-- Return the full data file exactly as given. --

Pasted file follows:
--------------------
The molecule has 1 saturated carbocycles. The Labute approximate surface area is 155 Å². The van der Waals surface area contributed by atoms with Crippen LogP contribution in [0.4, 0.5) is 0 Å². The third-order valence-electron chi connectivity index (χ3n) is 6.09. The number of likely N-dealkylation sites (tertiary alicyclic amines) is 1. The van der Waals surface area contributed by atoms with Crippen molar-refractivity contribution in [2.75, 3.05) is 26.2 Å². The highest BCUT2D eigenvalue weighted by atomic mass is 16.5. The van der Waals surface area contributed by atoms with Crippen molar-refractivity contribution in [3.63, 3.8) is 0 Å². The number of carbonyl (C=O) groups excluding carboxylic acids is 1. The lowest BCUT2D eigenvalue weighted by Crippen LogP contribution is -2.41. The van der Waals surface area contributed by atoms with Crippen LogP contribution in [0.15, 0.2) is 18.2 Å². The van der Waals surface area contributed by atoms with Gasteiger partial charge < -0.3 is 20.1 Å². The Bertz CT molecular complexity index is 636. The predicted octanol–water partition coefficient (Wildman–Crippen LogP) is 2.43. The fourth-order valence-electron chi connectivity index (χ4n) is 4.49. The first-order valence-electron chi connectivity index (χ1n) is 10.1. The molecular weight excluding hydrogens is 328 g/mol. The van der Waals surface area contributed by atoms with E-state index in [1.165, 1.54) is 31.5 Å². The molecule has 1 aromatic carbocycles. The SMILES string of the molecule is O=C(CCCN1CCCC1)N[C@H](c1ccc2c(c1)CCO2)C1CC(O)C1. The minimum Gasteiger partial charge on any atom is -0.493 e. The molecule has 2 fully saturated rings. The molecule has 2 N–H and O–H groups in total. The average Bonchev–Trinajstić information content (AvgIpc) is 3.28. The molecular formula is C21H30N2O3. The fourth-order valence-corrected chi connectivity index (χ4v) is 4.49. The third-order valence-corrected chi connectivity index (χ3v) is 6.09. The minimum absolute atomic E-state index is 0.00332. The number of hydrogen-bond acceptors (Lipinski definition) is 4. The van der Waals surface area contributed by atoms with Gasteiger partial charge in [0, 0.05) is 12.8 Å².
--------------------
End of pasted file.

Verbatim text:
The molecule has 1 saturated carbocycles. The Labute approximate surface area is 155 Å². The van der Waals surface area contributed by atoms with Crippen LogP contribution in [0.4, 0.5) is 0 Å². The third-order valence-electron chi connectivity index (χ3n) is 6.09. The number of likely N-dealkylation sites (tertiary alicyclic amines) is 1. The van der Waals surface area contributed by atoms with Crippen molar-refractivity contribution in [2.75, 3.05) is 26.2 Å². The highest BCUT2D eigenvalue weighted by atomic mass is 16.5. The van der Waals surface area contributed by atoms with Crippen molar-refractivity contribution in [3.63, 3.8) is 0 Å². The number of carbonyl (C=O) groups excluding carboxylic acids is 1. The lowest BCUT2D eigenvalue weighted by Crippen LogP contribution is -2.41. The van der Waals surface area contributed by atoms with Crippen LogP contribution in [0.15, 0.2) is 18.2 Å². The van der Waals surface area contributed by atoms with Gasteiger partial charge < -0.3 is 20.1 Å². The Bertz CT molecular complexity index is 636. The predicted octanol–water partition coefficient (Wildman–Crippen LogP) is 2.43. The fourth-order valence-electron chi connectivity index (χ4n) is 4.49. The first-order valence-electron chi connectivity index (χ1n) is 10.1. The molecular weight excluding hydrogens is 328 g/mol. The van der Waals surface area contributed by atoms with E-state index in [1.165, 1.54) is 31.5 Å². The molecule has 1 aromatic carbocycles. The SMILES string of the molecule is O=C(CCCN1CCCC1)N[C@H](c1ccc2c(c1)CCO2)C1CC(O)C1. The minimum Gasteiger partial charge on any atom is -0.493 e. The molecule has 2 fully saturated rings. The molecule has 2 N–H and O–H groups in total. The average Bonchev–Trinajstić information content (AvgIpc) is 3.28. The molecular formula is C21H30N2O3. The fourth-order valence-corrected chi connectivity index (χ4v) is 4.49. The third-order valence-corrected chi connectivity index (χ3v) is 6.09. The minimum absolute atomic E-state index is 0.00332. The number of hydrogen-bond acceptors (Lipinski definition) is 4. The van der Waals surface area contributed by atoms with Gasteiger partial charge in [0, 0.05) is 12.8 Å².